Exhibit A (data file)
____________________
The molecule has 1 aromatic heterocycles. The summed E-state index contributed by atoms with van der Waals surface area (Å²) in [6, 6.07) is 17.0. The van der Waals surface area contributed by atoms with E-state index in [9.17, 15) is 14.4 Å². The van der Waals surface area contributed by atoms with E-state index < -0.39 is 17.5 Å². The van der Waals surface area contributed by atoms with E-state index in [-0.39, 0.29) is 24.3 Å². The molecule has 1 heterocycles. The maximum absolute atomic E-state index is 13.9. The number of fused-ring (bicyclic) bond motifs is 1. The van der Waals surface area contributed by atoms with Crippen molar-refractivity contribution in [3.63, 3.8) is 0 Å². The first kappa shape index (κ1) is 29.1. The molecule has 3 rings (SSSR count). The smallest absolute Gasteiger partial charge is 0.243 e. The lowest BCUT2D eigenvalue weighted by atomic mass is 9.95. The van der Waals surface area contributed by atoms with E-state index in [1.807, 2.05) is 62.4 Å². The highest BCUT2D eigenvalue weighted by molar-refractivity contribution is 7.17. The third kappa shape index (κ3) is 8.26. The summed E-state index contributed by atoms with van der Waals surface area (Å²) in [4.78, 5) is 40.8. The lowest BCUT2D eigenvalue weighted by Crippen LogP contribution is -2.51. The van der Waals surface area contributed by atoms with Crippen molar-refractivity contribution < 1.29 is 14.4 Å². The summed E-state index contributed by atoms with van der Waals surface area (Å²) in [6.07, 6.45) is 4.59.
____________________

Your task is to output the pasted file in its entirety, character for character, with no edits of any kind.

The molecule has 1 aromatic heterocycles. The summed E-state index contributed by atoms with van der Waals surface area (Å²) in [6, 6.07) is 17.0. The van der Waals surface area contributed by atoms with E-state index in [9.17, 15) is 14.4 Å². The van der Waals surface area contributed by atoms with E-state index < -0.39 is 17.5 Å². The van der Waals surface area contributed by atoms with E-state index in [-0.39, 0.29) is 24.3 Å². The molecule has 1 heterocycles. The maximum absolute atomic E-state index is 13.9. The number of fused-ring (bicyclic) bond motifs is 1. The van der Waals surface area contributed by atoms with Crippen molar-refractivity contribution in [3.63, 3.8) is 0 Å². The first kappa shape index (κ1) is 29.1. The molecule has 3 rings (SSSR count). The smallest absolute Gasteiger partial charge is 0.243 e. The lowest BCUT2D eigenvalue weighted by atomic mass is 9.95. The van der Waals surface area contributed by atoms with E-state index in [1.807, 2.05) is 62.4 Å². The highest BCUT2D eigenvalue weighted by molar-refractivity contribution is 7.17. The third kappa shape index (κ3) is 8.26. The summed E-state index contributed by atoms with van der Waals surface area (Å²) in [4.78, 5) is 40.8. The lowest BCUT2D eigenvalue weighted by Crippen LogP contribution is -2.51. The van der Waals surface area contributed by atoms with Crippen molar-refractivity contribution < 1.29 is 14.4 Å². The summed E-state index contributed by atoms with van der Waals surface area (Å²) in [6.07, 6.45) is 4.59.